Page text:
Greg made an error in his press release and it was corrected here very quickly. He was thankful for the correction. Isn't that the kind of person you like to talk with?

Anonymous said...

You're wasting your time, Frank. The people who demonstrate this immediate, visceral hatred towards Mello are the very same people who became instantly enchanted with Sarah Palin: not-too-bright right-wingers who are happy to remain ignorant of any facts that contradict their world view.

Anonymous said...

You're wasting your time, Frank. The people who demonstrate this immediate, visceral hatred towards Mello are the very same people who became instantly enchanted with Sarah Palin: not-too-bright right-wingers who are happy to remain ignorant of any facts that contradict their world view.

10/29/09 5:45 AM


Now here's a truly non-answer. There is nothing in the 12:01 am post that indicates preferences for Sarah Palin, the republican party, or any kind of "visceral hatred". The only visceral hatred I see is in your reply, directed towards imaginary supporters of Sarah Palin that you seem to think populate this blog.

The questions in 12:01 am are of value, and deserve an answer. What is the daytime job of Greg Mello? What is his constructive vision for Los Alamos? Is he a good thing for the lab, or is he just one of the destroyers, i.e., in the same group as Tom D'Agostino, M. Anastacio, and friends?

Anonymous said...

12:01 To answer your question, Greg Mello is a professional nonsense pusher. Unfortunately, the local, and to some limited degree, national media uses him and his organization as an expert witness in areas where he has only self-proclaimed expertise. While Greg's agenda is fairly transparent to those with genuine expertise, his agenda is too often presented as fact or legitimate counterargument by the media darlings in Santa Fe and Albuquerque. He is our own version of Helen Caldicot.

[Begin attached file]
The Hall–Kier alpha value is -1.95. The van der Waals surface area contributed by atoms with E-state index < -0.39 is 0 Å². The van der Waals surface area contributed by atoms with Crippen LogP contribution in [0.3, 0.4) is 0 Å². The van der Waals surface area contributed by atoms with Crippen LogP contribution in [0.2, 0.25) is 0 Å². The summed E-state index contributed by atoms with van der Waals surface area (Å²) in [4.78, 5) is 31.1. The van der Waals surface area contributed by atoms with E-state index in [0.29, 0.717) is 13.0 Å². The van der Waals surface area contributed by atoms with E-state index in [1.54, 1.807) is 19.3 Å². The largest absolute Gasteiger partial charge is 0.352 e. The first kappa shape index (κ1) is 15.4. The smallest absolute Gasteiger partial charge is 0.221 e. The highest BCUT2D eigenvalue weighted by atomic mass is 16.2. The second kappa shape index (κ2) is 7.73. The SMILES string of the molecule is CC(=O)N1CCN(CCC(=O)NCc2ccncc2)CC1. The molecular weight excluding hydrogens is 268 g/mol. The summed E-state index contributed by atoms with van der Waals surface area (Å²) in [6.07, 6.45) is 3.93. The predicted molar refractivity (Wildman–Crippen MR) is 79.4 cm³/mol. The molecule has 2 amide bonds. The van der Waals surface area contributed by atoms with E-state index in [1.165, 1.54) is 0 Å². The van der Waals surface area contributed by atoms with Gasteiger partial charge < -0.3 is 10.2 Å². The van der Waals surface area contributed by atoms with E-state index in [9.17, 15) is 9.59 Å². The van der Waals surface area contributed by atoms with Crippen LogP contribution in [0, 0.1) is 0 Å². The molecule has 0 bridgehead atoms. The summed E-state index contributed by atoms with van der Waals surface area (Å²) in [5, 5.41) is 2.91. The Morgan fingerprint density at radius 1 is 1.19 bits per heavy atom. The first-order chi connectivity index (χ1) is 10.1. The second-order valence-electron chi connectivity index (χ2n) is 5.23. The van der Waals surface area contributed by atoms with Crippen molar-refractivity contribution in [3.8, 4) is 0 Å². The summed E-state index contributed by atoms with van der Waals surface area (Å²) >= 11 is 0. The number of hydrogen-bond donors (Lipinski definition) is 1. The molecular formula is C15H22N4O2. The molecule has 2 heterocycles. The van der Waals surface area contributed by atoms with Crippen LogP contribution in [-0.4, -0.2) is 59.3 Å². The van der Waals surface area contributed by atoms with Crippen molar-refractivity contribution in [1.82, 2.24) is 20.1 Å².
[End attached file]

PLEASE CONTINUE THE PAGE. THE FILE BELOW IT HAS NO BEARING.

Anonymous said...

Unfortunately, the problem is that DOE earlier and NNSA today, cannot find the money to fix this problem. The seismic issue regarding gloveboxes has existed since the 90's, and these results are based on a totally ridiculous computer model that has no basis in reality. Furthermore this matter was to be fixed in the 3 earlier efforts that now exist in a 4th effort called the TA55 reinvestment program. The NNSA chose not to seek the funding, the Congress failed to provide the funding, and on and on. The lab could pay for some of it out of the $350M that it gets annually from RTBF, but the senior management continue to underfund TA55 for the sake of keeping LANSCE. Programs at TA55 are required to pay about 1/3 of their budgets to keep the facility open...yet at LANSCE, programs get RTBF funds to buy equipment. As for the DNFSB, another letter that only serves to justify their existence in their own minds but adds nothing to safety to either the workers at TA55 or the public in general. As for Greg Mello, we can do without him. So why don't all of you liberal peace-niks stop thinking that we can live without nuclear warheads and tend to your goats because when Osama gets the bomb (or the Iranians), or when the Russians figure that the US of A can be blown back to the stone age that the world is not a safe place. Even with his Nobel prize, Obama is no match to the SS-25!